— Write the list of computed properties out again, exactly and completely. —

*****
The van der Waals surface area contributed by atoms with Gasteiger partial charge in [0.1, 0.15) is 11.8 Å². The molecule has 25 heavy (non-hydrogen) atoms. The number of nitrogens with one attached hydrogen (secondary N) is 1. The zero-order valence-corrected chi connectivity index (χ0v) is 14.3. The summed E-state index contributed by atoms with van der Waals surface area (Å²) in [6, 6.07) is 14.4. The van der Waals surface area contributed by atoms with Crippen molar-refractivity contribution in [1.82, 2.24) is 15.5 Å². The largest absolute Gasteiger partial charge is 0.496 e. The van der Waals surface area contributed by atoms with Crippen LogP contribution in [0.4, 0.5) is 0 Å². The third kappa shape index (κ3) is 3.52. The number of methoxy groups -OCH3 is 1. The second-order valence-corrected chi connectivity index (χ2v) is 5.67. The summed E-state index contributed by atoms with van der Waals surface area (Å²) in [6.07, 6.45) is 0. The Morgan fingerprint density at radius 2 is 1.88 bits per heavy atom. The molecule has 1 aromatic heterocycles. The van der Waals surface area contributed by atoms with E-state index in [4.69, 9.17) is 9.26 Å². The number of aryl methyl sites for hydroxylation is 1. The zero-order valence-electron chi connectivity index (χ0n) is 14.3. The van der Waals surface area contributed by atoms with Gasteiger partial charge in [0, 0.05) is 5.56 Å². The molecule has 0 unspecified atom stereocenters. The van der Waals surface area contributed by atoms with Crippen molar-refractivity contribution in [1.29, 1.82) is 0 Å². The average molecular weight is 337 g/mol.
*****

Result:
The van der Waals surface area contributed by atoms with Gasteiger partial charge in [0.1, 0.15) is 11.8 Å². The molecule has 25 heavy (non-hydrogen) atoms. The number of nitrogens with one attached hydrogen (secondary N) is 1. The zero-order valence-corrected chi connectivity index (χ0v) is 14.3. The summed E-state index contributed by atoms with van der Waals surface area (Å²) in [6, 6.07) is 14.4. The van der Waals surface area contributed by atoms with Crippen molar-refractivity contribution in [1.82, 2.24) is 15.5 Å². The largest absolute Gasteiger partial charge is 0.496 e. The van der Waals surface area contributed by atoms with Crippen LogP contribution in [0.4, 0.5) is 0 Å². The third kappa shape index (κ3) is 3.52. The number of methoxy groups -OCH3 is 1. The second-order valence-corrected chi connectivity index (χ2v) is 5.67. The summed E-state index contributed by atoms with van der Waals surface area (Å²) in [6.07, 6.45) is 0. The Morgan fingerprint density at radius 2 is 1.88 bits per heavy atom. The molecule has 1 aromatic heterocycles. The van der Waals surface area contributed by atoms with E-state index in [4.69, 9.17) is 9.26 Å². The number of aryl methyl sites for hydroxylation is 1. The zero-order valence-electron chi connectivity index (χ0n) is 14.3. The van der Waals surface area contributed by atoms with Gasteiger partial charge in [0, 0.05) is 5.56 Å². The molecule has 0 unspecified atom stereocenters. The van der Waals surface area contributed by atoms with Crippen molar-refractivity contribution in [1.29, 1.82) is 0 Å². The average molecular weight is 337 g/mol.